Australia pledges to deliver carbon price next year

Prime Minister Julia Gillard predicts long-awaited climate bill will pass in 2011.

Australia’s prime minister Julia Gillard today announced she was determined to put a price on carbon as soon as next year, declaring 2011 the year in which long-awaited climate change legislation would finally pass.

In some of the toughest rhetoric of her premiership so far, Gillard told the Council for the Economic Development of Australia this morning that Australia had navigated the global financial crisis more effectively than any other nation, and that now was the time to fulfil its environmental commitments.

“Climate change was first discussed in our Parliament in the 1980s. It has been central to public debate in two successive Federal election campaigns, but a working consensus for action has eluded us,” she said. “In 2011 there will be nowhere to hide.”

It is the first time Gillard’s Labor party has put any kind of timeline on the introduction of a carbon price, despite pledging to move forward with legislation as part of the deal that stitched together support for the minority government in the wake of this summer’s inconclusive election result.

Earlier this year, then-prime minister Kevin Rudd shelved the government’s planned emissions trading scheme after it was blocked in the Senate three times. Rudd’s handling of the bill fuelled opposition to environmental legislation and directly contributed to his overthrow by Gillard.

But since the election, public support for action on climate change has increased and a host of large businesses, including BHP Billiton and AGL Energy, have come out in favour of a price on carbon.

Some sections of the media are now also calling for bipartisan support for Labor’s planned carbon pricing mechanism, though the Liberal-led coalition opposition remain largely opposed to the move.

Opposition leader Tony Abbott rose to power in his party on a platform of specifically opposing carbon legislation, and is unwilling to alter his view.

However, Gillard is determined to push forward with the bill despite the opposition, and recently enlisted the influential Productivity Commission to investigate the impacts of a carbon price on several economies.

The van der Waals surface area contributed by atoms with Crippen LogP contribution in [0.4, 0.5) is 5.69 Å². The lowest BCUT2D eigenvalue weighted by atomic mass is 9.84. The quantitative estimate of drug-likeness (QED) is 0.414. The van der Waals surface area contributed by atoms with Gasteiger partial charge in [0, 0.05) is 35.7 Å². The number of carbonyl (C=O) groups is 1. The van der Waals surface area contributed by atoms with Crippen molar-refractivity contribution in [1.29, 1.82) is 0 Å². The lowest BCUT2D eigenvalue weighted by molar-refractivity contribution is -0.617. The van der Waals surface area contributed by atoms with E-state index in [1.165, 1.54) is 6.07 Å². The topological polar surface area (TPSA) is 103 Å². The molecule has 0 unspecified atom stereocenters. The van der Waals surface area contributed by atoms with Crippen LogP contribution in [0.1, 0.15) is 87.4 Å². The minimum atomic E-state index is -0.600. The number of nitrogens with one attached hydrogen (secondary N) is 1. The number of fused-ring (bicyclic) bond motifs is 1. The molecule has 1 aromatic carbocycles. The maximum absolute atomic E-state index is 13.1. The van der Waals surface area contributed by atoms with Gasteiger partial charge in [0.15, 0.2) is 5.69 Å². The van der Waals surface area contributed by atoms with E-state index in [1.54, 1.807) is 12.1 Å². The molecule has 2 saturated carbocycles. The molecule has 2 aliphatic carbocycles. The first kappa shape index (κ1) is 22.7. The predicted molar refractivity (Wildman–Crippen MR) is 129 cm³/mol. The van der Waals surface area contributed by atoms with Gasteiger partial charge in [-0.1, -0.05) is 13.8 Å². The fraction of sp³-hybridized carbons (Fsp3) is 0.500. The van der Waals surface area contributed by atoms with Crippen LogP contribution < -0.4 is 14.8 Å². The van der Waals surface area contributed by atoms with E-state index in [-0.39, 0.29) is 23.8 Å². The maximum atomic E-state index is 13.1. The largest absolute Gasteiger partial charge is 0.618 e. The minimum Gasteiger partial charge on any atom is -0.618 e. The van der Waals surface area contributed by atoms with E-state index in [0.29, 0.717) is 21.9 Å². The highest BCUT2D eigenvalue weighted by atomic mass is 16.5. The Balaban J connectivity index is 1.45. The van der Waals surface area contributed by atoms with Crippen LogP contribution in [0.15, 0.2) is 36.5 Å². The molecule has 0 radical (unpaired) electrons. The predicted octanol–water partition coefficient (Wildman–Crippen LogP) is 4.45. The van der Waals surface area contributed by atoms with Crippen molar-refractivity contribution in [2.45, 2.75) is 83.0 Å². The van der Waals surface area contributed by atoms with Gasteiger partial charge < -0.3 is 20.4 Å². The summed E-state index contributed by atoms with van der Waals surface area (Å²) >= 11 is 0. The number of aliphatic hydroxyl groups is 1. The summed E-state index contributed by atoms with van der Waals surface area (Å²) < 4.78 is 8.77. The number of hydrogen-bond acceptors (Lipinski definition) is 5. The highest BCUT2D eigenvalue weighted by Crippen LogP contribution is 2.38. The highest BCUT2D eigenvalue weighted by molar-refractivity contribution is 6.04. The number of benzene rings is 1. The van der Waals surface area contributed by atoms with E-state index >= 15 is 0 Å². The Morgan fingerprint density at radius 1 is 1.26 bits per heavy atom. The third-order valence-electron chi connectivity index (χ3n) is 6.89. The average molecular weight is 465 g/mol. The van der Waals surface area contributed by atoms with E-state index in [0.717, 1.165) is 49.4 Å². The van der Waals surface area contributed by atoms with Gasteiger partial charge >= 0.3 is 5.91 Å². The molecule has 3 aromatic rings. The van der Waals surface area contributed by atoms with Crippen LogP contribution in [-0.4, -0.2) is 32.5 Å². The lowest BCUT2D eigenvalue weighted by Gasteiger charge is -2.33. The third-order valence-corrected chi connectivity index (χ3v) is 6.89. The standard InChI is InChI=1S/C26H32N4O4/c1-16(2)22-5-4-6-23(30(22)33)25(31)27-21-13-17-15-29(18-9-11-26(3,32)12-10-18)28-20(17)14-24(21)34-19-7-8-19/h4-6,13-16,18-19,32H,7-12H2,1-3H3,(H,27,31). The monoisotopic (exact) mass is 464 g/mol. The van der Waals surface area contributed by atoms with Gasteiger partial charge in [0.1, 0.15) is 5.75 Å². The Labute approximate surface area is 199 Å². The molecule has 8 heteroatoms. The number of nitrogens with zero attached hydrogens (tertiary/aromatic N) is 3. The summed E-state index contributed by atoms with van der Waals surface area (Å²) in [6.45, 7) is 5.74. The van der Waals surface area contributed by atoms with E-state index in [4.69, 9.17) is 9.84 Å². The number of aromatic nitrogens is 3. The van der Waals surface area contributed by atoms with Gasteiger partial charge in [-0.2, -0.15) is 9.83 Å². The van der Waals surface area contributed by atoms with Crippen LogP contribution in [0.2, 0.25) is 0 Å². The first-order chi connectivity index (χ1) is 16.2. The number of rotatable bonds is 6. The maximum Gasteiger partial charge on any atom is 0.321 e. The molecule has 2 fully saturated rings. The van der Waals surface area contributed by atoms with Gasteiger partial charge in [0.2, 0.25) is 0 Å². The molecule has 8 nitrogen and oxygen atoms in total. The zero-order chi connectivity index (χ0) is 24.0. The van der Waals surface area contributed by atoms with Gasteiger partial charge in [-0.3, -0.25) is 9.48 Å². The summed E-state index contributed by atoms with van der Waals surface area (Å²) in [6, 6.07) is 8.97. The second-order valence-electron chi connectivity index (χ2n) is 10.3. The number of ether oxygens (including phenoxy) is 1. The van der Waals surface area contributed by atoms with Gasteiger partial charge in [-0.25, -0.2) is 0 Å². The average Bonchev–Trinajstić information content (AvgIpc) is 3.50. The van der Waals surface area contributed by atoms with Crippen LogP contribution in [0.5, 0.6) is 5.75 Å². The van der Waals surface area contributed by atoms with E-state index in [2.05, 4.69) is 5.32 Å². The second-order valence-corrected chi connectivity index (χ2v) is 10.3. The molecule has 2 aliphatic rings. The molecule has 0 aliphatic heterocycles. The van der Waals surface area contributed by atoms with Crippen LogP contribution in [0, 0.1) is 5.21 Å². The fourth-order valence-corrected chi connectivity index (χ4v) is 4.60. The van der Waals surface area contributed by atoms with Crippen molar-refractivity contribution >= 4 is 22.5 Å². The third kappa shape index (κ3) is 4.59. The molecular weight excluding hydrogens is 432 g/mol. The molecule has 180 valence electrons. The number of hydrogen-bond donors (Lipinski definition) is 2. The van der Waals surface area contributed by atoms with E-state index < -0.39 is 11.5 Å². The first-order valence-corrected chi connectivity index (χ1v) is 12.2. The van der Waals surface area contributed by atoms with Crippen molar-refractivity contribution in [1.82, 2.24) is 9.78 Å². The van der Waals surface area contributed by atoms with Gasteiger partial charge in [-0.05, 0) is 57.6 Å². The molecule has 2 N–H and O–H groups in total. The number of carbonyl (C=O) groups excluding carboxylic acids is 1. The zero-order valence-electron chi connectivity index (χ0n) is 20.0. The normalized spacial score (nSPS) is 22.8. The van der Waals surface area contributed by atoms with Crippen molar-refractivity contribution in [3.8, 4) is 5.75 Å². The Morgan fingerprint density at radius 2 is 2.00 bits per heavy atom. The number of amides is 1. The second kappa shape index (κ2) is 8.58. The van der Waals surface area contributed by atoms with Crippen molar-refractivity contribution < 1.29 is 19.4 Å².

The prime minister also set up a multi-party climate change committee, which has been tasked with investigating the best way to put a price on carbon. The committee will meet on a regular basis and look to gather incontestable evidence to support a price on carbon.

Climate change adviser Ross Garnaut is due to release an updated report on the matter in May next year.

“The Climate Change Commission will carry out its task of bringing together expert opinion and public attitudes,” Gillard said today. “I promise you, no responsible decision maker will be able to say next year that they need more time or more information on climate change.”

The speech comes as a delegation of 35 Australian government officials arrive in Cancun, Mexico, to attend UN climate change talks.

Australian climate change minister Greg Combet said it was vital for Australia to pass carbon legislation so that it can participate effectively in such talks.

“Australia seeks a legally-binding outcome that includes as many countries as possible. To achieve lasting emissions reductions, all major emitters must be part of the global solution,” he said. “The Australian Government is working to develop mechanisms which will deliver real emissions reductions in our economy… the most important action we can take is to work towards the introduction of a carbon price into the economy.”

By Tom Young

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